Omanis’ love of horses can be seen in the way they deck them out: the neck ornaments, the silver bridle, the sweat cover placed on the back and the undercloth to prevent chafing, the silver collar-piece, and finally the reins. There are annual horse races at the Royal Stables, and throughout the year in the regions especially on religious and national occasions.
Besides the races the riders participate in polo matches, tent-pegging competitions, trotting races, show-jumping, dressage and carriage processions.
The Sultan pays special attention to all aspects of horse-breeding, preserving bloodlines and equestrian sports of all kinds.
A Directorate-General of the Royal Stables has been established under the Diwan of the Royal Court which supervises the breeding and rearing of horses using scientific methods in conformity with international standards.
In addition the Royal Horse Racing Club was established to oversee the planning and development of equestrian activities.
The Royal Stables possess numerous breeds of horses known for their excellence in racing, dressage, showjumping and polo, in addition to a troupe of cavalry horses.
To the causal observer, who watched this colourful and magnificent spectacle, the first thoughts would have flashed around the sheer grandeur of the event, followed by amazement at the split-second timing of jockeys during their acrobatic stunts on a swiftly-moving animal. Such awesome displays require dedication to long and hard months of practice, a love for the sport and understanding of the mount. There is a lot to be said about the organisation and coordination of such a massive exercise – it was of the first order. Full marks to the Royal Cavalry and all participants for their unforgettable performance which, we feel, was an effective way of displaying the nation’s rich historical and cultural legacy. It is worth mentioning that the Sultanate has always taken the opportunity to showcase to the world its cultural riches which have been handed down through generations, and nurtured with great care and love.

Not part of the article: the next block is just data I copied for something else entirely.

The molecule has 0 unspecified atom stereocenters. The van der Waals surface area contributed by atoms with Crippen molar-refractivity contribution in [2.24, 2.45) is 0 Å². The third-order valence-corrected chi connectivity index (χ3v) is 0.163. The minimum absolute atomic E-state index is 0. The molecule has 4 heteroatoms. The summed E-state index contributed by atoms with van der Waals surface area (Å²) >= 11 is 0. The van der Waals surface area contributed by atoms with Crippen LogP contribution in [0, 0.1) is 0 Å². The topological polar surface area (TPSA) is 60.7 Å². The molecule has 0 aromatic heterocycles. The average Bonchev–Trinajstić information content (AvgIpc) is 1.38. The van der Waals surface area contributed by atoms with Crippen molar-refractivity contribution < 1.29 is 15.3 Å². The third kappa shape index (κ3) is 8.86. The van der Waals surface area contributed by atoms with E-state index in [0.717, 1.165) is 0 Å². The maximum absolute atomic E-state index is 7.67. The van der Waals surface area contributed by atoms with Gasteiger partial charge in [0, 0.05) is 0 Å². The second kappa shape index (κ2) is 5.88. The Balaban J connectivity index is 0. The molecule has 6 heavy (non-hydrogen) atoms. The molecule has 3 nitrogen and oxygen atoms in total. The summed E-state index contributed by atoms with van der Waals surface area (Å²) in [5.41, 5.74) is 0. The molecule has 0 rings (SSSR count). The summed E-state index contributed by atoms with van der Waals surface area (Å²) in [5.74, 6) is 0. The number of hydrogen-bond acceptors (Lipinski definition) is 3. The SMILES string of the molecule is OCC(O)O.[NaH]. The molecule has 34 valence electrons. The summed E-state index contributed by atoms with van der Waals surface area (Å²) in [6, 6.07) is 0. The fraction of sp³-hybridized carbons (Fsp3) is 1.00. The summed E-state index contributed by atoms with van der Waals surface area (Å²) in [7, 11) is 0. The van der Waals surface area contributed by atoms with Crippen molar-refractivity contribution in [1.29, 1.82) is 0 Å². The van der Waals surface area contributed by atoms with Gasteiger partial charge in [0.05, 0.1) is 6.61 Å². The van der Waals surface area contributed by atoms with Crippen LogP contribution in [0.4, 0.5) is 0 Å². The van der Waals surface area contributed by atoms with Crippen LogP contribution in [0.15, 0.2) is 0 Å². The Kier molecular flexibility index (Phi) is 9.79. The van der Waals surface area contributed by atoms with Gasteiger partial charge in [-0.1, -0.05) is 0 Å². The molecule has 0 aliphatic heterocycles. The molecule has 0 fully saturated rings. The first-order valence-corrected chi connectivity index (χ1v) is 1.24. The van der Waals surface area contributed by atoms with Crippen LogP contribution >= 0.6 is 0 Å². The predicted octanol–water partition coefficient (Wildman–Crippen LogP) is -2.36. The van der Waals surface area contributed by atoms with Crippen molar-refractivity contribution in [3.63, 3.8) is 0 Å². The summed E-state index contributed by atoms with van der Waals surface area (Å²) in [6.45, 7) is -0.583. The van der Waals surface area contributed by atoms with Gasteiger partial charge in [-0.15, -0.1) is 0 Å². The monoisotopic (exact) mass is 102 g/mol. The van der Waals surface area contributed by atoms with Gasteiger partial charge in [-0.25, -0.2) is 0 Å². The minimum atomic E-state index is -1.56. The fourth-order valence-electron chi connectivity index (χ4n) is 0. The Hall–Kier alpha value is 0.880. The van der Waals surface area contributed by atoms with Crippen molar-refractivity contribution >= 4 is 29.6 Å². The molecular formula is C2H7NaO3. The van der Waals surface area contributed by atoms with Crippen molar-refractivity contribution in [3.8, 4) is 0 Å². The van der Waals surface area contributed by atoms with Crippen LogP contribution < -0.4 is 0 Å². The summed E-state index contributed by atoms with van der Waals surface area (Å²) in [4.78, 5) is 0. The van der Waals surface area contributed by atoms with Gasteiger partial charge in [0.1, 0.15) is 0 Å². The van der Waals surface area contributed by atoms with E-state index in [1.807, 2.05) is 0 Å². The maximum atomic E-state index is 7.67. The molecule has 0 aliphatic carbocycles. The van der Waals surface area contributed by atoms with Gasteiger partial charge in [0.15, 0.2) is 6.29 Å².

The Oman Equestrian Federation was formed in 1983 to promote equestrian events such as dressage and show jumping. The Federation organises a national show jumping competition each winter, which attracts entries from the Royal Stables, the Royal Oman Police, who operate a mounted division within the force, the Royal Guard of Oman, and private stables. The show jumping events take place at Enam Equestrian show ground in Seeb, which has been described as one of the top riding arenas in the world. In December 1991, HRH The Duke of Edinburgh, Prince Phillip participated in a horse carriage event at Enam.
Oman is keen to contribute and cooperate with regional and international horse organisations such as the World Arab Horse Organisation (WAHO) to which end, the Royal Stables ensure separate records of pedigrees are maintained for each horse. There are 52 member countries in WAHO and Oman was one of the founder members, joining in 1978. The Royal Equestrian Show is held every five years and there is an Annual Royal Meeting during which the Royal Stables competes with other horse owners in the Sultanate.